Discover 5 simple steps for 6 figure success online with content marketing.

24 Comments

  • Jeff Herring

    Reply Reply

    We all feel these things. The question is, how long do you want to feel that way?

  • I smiled after reading your article. Not just because it was nicely written, but because I have been into frustrations and self-pity mode recently. Thank you for your advices. It made me realize that I am still blessed because of the abundant things around me everyday despite of so many problems I have encountered.

  • igor griffiths

    Reply Reply

    Nicely timed post

    Yesterday I got told my contract was not going to be renewed before Christmas, today I fired my CV off like a madman to all the sites in my job hunt folder, result I have already been put forward for one position.

    As you said, either live in your problems or solve them and move forward.

    We all have plenty to be grateful for, the trick is to remain looking in that direction.

  • Elizabeth

    Reply Reply

    Thanks for the reminder and advice which came at a perfect time for me. I was just starting to feel frustrated this morning because I have not had time to finish writing my articles for e-zine articles and some copy for my website. After reading your article I re organized my day and set aside time for article writing each morning this week. Not only will I have less stress my next week should be more profitable$.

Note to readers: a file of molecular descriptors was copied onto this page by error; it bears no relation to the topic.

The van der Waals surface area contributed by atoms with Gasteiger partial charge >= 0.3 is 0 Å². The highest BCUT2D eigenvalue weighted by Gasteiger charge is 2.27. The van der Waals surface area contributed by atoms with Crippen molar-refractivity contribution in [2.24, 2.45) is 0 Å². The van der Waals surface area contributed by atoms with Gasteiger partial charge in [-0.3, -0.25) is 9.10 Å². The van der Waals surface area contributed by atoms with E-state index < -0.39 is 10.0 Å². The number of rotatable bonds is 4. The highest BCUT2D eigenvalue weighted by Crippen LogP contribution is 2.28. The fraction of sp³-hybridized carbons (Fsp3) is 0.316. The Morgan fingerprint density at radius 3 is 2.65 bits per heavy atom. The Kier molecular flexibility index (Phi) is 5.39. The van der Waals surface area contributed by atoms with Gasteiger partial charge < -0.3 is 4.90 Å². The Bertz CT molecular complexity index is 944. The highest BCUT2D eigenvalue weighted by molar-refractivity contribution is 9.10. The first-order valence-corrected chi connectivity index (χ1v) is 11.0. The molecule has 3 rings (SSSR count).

• OK, you caught me:) Where are you hiding anyway?

  • Great post, Jeff!!! You’re right, learning to change perspective is valuable to every situation in our lives. Covering up bad feelings with positive ones doesn’t work so acknowledging them and moving on as quickly as possible is vital. Besides, an effective pity-party to get it all out before moving on to better things only takes 4 minutes. Then… get on with life and a better perspective!

  • Parameshwari

    Reply Reply

    Hi Jeff Herring,Thank you.You are right,most of us have a choice.I was really very frustrated too in the morning & I’m still in my pity-party,it might take little longer thane 4 minutes.I’m feeling much better now.Thanks,I really do appreciated your amazing Article,it’s very helpful to me personally.

  • Donna

    Reply Reply

    Thanks Jeff!